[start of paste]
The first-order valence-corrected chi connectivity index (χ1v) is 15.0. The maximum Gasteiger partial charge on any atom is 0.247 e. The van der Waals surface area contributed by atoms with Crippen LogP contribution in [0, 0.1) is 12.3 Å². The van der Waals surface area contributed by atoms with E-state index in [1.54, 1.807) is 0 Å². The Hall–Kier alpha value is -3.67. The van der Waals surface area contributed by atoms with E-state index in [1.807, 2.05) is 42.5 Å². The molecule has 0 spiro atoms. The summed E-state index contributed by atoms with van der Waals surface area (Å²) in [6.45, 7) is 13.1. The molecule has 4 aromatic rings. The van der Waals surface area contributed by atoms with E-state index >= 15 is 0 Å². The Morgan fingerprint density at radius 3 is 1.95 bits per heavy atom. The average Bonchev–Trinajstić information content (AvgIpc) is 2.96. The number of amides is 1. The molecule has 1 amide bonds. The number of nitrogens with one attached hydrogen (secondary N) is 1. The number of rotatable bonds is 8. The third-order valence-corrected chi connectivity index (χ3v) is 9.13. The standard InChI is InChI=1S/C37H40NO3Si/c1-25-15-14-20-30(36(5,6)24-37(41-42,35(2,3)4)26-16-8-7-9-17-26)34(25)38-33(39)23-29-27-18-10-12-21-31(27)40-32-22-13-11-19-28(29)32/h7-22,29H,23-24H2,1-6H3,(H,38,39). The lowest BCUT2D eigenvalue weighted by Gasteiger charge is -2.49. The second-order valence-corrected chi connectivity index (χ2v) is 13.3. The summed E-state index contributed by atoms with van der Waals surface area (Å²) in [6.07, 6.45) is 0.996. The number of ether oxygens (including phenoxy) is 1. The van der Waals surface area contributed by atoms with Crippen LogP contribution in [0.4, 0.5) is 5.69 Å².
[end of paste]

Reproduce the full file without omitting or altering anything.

The first-order valence-corrected chi connectivity index (χ1v) is 15.0. The maximum Gasteiger partial charge on any atom is 0.247 e. The van der Waals surface area contributed by atoms with Crippen LogP contribution in [0, 0.1) is 12.3 Å². The van der Waals surface area contributed by atoms with E-state index in [1.54, 1.807) is 0 Å². The Hall–Kier alpha value is -3.67. The van der Waals surface area contributed by atoms with E-state index in [1.807, 2.05) is 42.5 Å². The molecule has 0 spiro atoms. The summed E-state index contributed by atoms with van der Waals surface area (Å²) in [6.45, 7) is 13.1. The molecule has 4 aromatic rings. The van der Waals surface area contributed by atoms with E-state index >= 15 is 0 Å². The Morgan fingerprint density at radius 3 is 1.95 bits per heavy atom. The average Bonchev–Trinajstić information content (AvgIpc) is 2.96. The number of amides is 1. The molecule has 1 amide bonds. The number of nitrogens with one attached hydrogen (secondary N) is 1. The number of rotatable bonds is 8. The third-order valence-corrected chi connectivity index (χ3v) is 9.13. The standard InChI is InChI=1S/C37H40NO3Si/c1-25-15-14-20-30(36(5,6)24-37(41-42,35(2,3)4)26-16-8-7-9-17-26)34(25)38-33(39)23-29-27-18-10-12-21-31(27)40-32-22-13-11-19-28(29)32/h7-22,29H,23-24H2,1-6H3,(H,38,39). The lowest BCUT2D eigenvalue weighted by Gasteiger charge is -2.49. The second-order valence-corrected chi connectivity index (χ2v) is 13.3. The summed E-state index contributed by atoms with van der Waals surface area (Å²) in [6.07, 6.45) is 0.996. The number of ether oxygens (including phenoxy) is 1. The van der Waals surface area contributed by atoms with Crippen LogP contribution in [0.4, 0.5) is 5.69 Å².